Earlier this week, the International Consortium of Investigative Journalists (ICIJ) released a vast collection of documents detailing the extensive use of offshore ‘tax havens’ by the world’s political and wealthy elite. The leak is reminiscent of the Panama Papers exposé of 2016, and offers a disturbing insight into the prevalence of offshore financial activity. The leaked collection has been dubbed the ‘Paradise Papers’ by the ICIJ, and consists of over 13 million documents; over half of the documents are corporate records from Appleby – one of the world’s largest offshore firms.
Although a thorough analysis of the documents will take months, investigations led by the ICIJ have already uncovered information pertaining to multiple globally prominent figures. According to the ICIJ, U.S. Secretary of Commerce Wilbur Ross “has a stake in a shipping company that has received more than $68 million in revenue since 2014 from a Russian energy company co-owned by the son-in-law of Russian President Vladimir Putin.” In addition, the documents show that the Russian government-controlled organisations VTB Bank and Gazprom have previously, via the investment fund of tech entrepreneur Yuri Milner, acquired significant stakes in both Facebook and Twitter.
The findings are not limited to Russia: also included in the collection are details of the offshore activities of Australian businessman James Packer, Bono, and Queen Elizabeth II, amongst others. No doubt there will be more names to come.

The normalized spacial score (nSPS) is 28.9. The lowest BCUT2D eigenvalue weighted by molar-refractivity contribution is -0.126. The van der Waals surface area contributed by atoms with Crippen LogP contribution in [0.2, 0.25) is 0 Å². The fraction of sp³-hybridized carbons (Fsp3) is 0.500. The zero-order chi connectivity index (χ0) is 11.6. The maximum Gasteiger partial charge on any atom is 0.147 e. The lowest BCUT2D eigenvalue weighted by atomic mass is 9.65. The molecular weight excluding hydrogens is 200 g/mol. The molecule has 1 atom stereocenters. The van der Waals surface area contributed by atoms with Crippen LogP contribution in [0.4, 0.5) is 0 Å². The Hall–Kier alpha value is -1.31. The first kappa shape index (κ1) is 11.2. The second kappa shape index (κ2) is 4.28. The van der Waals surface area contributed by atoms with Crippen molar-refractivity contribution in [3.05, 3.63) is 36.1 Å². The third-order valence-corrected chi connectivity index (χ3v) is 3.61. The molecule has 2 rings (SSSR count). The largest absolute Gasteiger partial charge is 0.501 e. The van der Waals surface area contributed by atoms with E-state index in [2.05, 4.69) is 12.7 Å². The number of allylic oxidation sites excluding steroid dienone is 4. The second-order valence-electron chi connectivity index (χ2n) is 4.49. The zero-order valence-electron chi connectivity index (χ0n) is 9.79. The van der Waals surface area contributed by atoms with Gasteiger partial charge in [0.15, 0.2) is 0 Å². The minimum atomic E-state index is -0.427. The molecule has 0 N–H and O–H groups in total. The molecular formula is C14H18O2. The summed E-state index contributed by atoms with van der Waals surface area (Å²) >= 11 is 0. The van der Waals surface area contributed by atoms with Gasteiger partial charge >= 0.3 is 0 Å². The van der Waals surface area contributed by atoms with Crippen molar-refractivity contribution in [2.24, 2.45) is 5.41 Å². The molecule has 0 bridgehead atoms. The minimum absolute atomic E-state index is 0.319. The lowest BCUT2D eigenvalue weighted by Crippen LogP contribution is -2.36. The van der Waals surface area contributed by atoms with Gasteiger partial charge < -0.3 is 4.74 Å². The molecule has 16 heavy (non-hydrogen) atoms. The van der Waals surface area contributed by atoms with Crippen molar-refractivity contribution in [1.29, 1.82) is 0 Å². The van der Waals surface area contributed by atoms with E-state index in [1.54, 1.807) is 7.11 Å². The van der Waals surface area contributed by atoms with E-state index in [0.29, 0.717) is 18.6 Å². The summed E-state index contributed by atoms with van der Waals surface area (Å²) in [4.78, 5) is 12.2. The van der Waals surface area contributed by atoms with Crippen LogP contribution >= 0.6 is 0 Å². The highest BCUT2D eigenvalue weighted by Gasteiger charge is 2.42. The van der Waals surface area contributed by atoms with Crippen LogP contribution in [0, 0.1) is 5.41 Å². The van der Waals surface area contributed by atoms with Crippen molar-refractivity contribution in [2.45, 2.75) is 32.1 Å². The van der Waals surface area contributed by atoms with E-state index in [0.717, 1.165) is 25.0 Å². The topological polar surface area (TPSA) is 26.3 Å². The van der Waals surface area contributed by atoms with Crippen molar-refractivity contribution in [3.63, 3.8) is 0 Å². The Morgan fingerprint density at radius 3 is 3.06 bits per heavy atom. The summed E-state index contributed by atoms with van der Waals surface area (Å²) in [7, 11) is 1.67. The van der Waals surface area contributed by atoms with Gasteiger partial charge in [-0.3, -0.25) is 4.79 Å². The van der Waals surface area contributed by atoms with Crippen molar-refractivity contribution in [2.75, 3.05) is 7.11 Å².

In a press release issued shortly after the initial ICIJ report, the Tax Justice Network, an international NGO committed to eliminating tax injustice worldwide, stated that the exposé “has highlighted the failure of governments around the world to deal with the scourge of tax dodging and financial crime facilitated by offshore financial centres”. Indeed, it is important to remember that the parade of prominent persons that will be flaunted by the media in the weeks to come is not what we should take away from this incident. This is not celebrity news – it is a depressing display of the inadequacies of the international system of taxation and corporate regulation.
So what exactly is a tax haven? In essence, tax havens (sometimes referred to as ‘secrecy jurisdictions’) allow corporations and individuals to conduct business in an environment that is not exposed to the same levels of regulatory scrutiny as elsewhere. This is achieved via the construction of legal systems that specifically allow for this to occur; often, such jurisdictions are practically devoid of transparency. Tax evasion is only one of the plenitude of problems caused by tax havens, and is often achieved via a process known as ‘transfer pricing’ – the method by which multinational companies shift profit into jurisdictions that collect little or no tax.
According to Nicholas Shaxson, an investigative journalist and researcher for the Tax Justice Network, over half of world trade passes through such jurisdictions (as of 2011). The ‘classic’ tax havens such as Bermuda, the Cayman Islands, the British Virgin Islands, and Jersey account for a numbing portion of global financial activity. According to Shaxson, the Cayman Islands alone hosts “over three-quarters of the world’s hedge funds, and $1.9 trillion on deposit – over four times as much as in all banks in New York City.” The British Virgin Islands, home to less than thirty thousand people, hosts over eight hundred thousand companies.